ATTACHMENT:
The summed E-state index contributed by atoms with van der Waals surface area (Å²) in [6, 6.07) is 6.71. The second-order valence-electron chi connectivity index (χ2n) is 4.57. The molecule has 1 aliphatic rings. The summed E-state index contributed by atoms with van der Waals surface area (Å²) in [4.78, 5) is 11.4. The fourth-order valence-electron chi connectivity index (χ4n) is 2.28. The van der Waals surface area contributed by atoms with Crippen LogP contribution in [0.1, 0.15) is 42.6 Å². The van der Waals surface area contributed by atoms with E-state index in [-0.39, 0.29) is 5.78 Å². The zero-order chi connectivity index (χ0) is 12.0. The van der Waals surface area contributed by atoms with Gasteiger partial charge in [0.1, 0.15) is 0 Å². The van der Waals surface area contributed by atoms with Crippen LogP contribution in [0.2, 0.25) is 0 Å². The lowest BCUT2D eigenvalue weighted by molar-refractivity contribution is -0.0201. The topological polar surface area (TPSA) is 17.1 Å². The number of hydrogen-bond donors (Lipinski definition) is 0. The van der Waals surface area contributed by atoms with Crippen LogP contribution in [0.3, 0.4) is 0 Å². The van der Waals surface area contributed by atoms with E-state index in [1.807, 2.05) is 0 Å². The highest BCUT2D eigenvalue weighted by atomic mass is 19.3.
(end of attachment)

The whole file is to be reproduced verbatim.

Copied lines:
The summed E-state index contributed by atoms with van der Waals surface area (Å²) in [6, 6.07) is 6.71. The second-order valence-electron chi connectivity index (χ2n) is 4.57. The molecule has 1 aliphatic rings. The summed E-state index contributed by atoms with van der Waals surface area (Å²) in [4.78, 5) is 11.4. The fourth-order valence-electron chi connectivity index (χ4n) is 2.28. The van der Waals surface area contributed by atoms with Crippen LogP contribution in [0.1, 0.15) is 42.6 Å². The van der Waals surface area contributed by atoms with E-state index in [-0.39, 0.29) is 5.78 Å². The zero-order chi connectivity index (χ0) is 12.0. The van der Waals surface area contributed by atoms with Gasteiger partial charge in [0.1, 0.15) is 0 Å². The van der Waals surface area contributed by atoms with Crippen LogP contribution in [0.2, 0.25) is 0 Å². The lowest BCUT2D eigenvalue weighted by molar-refractivity contribution is -0.0201. The topological polar surface area (TPSA) is 17.1 Å². The number of hydrogen-bond donors (Lipinski definition) is 0. The van der Waals surface area contributed by atoms with Crippen LogP contribution in [0.3, 0.4) is 0 Å². The van der Waals surface area contributed by atoms with E-state index in [1.807, 2.05) is 0 Å². The highest BCUT2D eigenvalue weighted by atomic mass is 19.3.